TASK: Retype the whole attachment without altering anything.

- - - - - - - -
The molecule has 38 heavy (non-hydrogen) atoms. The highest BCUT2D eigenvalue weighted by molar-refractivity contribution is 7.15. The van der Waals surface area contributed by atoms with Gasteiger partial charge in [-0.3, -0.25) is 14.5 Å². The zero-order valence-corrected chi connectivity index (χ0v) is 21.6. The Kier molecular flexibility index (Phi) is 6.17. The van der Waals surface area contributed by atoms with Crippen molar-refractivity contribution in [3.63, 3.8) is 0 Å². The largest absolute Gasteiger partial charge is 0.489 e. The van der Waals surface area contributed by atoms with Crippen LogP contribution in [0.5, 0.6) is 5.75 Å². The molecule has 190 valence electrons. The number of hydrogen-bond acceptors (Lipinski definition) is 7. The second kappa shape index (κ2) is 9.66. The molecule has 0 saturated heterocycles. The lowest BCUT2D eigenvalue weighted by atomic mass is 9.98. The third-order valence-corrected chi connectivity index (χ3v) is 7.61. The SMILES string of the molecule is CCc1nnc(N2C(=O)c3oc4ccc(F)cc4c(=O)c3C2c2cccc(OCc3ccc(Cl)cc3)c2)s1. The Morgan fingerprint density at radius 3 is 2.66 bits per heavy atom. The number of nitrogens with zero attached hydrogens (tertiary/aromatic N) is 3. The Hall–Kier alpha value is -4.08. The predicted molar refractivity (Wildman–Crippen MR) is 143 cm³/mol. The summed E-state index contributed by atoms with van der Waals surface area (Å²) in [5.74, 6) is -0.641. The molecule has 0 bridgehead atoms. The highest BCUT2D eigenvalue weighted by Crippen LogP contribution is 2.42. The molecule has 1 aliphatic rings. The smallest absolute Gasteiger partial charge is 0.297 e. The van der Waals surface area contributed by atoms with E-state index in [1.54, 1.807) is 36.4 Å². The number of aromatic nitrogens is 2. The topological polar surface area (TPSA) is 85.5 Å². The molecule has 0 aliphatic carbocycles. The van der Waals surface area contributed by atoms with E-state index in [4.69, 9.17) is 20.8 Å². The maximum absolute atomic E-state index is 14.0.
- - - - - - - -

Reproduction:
The molecule has 38 heavy (non-hydrogen) atoms. The highest BCUT2D eigenvalue weighted by molar-refractivity contribution is 7.15. The van der Waals surface area contributed by atoms with Gasteiger partial charge in [-0.3, -0.25) is 14.5 Å². The zero-order valence-corrected chi connectivity index (χ0v) is 21.6. The Kier molecular flexibility index (Phi) is 6.17. The van der Waals surface area contributed by atoms with Crippen molar-refractivity contribution in [3.63, 3.8) is 0 Å². The largest absolute Gasteiger partial charge is 0.489 e. The van der Waals surface area contributed by atoms with Crippen LogP contribution in [0.5, 0.6) is 5.75 Å². The molecule has 190 valence electrons. The number of hydrogen-bond acceptors (Lipinski definition) is 7. The second kappa shape index (κ2) is 9.66. The molecule has 0 saturated heterocycles. The lowest BCUT2D eigenvalue weighted by atomic mass is 9.98. The third-order valence-corrected chi connectivity index (χ3v) is 7.61. The SMILES string of the molecule is CCc1nnc(N2C(=O)c3oc4ccc(F)cc4c(=O)c3C2c2cccc(OCc3ccc(Cl)cc3)c2)s1. The Morgan fingerprint density at radius 3 is 2.66 bits per heavy atom. The number of nitrogens with zero attached hydrogens (tertiary/aromatic N) is 3. The Hall–Kier alpha value is -4.08. The predicted molar refractivity (Wildman–Crippen MR) is 143 cm³/mol. The summed E-state index contributed by atoms with van der Waals surface area (Å²) in [5.74, 6) is -0.641. The molecule has 0 bridgehead atoms. The highest BCUT2D eigenvalue weighted by Crippen LogP contribution is 2.42. The molecule has 1 aliphatic rings. The smallest absolute Gasteiger partial charge is 0.297 e. The van der Waals surface area contributed by atoms with E-state index in [1.54, 1.807) is 36.4 Å². The number of aromatic nitrogens is 2. The topological polar surface area (TPSA) is 85.5 Å². The molecule has 0 aliphatic carbocycles. The van der Waals surface area contributed by atoms with E-state index in [4.69, 9.17) is 20.8 Å². The maximum absolute atomic E-state index is 14.0.